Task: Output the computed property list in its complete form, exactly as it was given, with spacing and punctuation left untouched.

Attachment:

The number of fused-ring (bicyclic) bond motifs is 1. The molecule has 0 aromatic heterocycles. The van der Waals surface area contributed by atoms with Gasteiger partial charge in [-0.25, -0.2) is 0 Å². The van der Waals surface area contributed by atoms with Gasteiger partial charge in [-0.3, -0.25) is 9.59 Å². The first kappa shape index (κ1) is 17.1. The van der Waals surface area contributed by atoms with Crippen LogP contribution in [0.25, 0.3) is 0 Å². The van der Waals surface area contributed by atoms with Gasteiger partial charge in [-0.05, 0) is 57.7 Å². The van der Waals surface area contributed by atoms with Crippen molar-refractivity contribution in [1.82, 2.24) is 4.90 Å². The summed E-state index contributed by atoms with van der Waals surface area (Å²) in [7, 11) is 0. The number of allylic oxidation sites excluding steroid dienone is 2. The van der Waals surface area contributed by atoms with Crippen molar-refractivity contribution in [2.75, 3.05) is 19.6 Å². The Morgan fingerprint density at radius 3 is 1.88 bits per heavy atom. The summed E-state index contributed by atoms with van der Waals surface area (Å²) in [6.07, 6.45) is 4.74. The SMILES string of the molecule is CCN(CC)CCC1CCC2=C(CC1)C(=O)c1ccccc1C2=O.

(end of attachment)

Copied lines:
The number of fused-ring (bicyclic) bond motifs is 1. The molecule has 0 aromatic heterocycles. The van der Waals surface area contributed by atoms with Gasteiger partial charge in [-0.25, -0.2) is 0 Å². The van der Waals surface area contributed by atoms with Gasteiger partial charge in [-0.3, -0.25) is 9.59 Å². The first kappa shape index (κ1) is 17.1. The van der Waals surface area contributed by atoms with Crippen LogP contribution in [0.25, 0.3) is 0 Å². The van der Waals surface area contributed by atoms with Gasteiger partial charge in [-0.05, 0) is 57.7 Å². The van der Waals surface area contributed by atoms with Crippen molar-refractivity contribution in [1.82, 2.24) is 4.90 Å². The summed E-state index contributed by atoms with van der Waals surface area (Å²) in [7, 11) is 0. The number of allylic oxidation sites excluding steroid dienone is 2. The van der Waals surface area contributed by atoms with Crippen molar-refractivity contribution in [2.75, 3.05) is 19.6 Å². The Morgan fingerprint density at radius 3 is 1.88 bits per heavy atom. The summed E-state index contributed by atoms with van der Waals surface area (Å²) in [6.07, 6.45) is 4.74. The SMILES string of the molecule is CCN(CC)CCC1CCC2=C(CC1)C(=O)c1ccccc1C2=O.